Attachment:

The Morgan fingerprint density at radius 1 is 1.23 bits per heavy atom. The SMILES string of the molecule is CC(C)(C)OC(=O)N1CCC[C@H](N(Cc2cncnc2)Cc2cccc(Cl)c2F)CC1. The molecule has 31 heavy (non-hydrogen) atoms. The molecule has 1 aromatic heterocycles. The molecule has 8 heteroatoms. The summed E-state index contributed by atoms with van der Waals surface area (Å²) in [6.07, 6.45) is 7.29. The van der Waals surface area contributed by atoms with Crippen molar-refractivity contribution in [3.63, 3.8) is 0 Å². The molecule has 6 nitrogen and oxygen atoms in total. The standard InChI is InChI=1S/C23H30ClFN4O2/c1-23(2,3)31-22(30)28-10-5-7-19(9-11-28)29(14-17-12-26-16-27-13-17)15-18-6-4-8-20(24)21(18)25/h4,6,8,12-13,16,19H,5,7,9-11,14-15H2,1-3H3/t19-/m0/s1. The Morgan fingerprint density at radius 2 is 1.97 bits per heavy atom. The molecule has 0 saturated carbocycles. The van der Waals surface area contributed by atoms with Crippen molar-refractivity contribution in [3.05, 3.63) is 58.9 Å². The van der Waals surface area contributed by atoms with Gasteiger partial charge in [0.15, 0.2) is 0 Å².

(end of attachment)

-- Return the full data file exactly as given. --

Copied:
The Morgan fingerprint density at radius 1 is 1.23 bits per heavy atom. The SMILES string of the molecule is CC(C)(C)OC(=O)N1CCC[C@H](N(Cc2cncnc2)Cc2cccc(Cl)c2F)CC1. The molecule has 31 heavy (non-hydrogen) atoms. The molecule has 1 aromatic heterocycles. The molecule has 8 heteroatoms. The summed E-state index contributed by atoms with van der Waals surface area (Å²) in [6.07, 6.45) is 7.29. The van der Waals surface area contributed by atoms with Crippen molar-refractivity contribution in [3.63, 3.8) is 0 Å². The molecule has 6 nitrogen and oxygen atoms in total. The standard InChI is InChI=1S/C23H30ClFN4O2/c1-23(2,3)31-22(30)28-10-5-7-19(9-11-28)29(14-17-12-26-16-27-13-17)15-18-6-4-8-20(24)21(18)25/h4,6,8,12-13,16,19H,5,7,9-11,14-15H2,1-3H3/t19-/m0/s1. The Morgan fingerprint density at radius 2 is 1.97 bits per heavy atom. The molecule has 0 saturated carbocycles. The van der Waals surface area contributed by atoms with Crippen molar-refractivity contribution in [3.05, 3.63) is 58.9 Å². The van der Waals surface area contributed by atoms with Gasteiger partial charge in [0.15, 0.2) is 0 Å².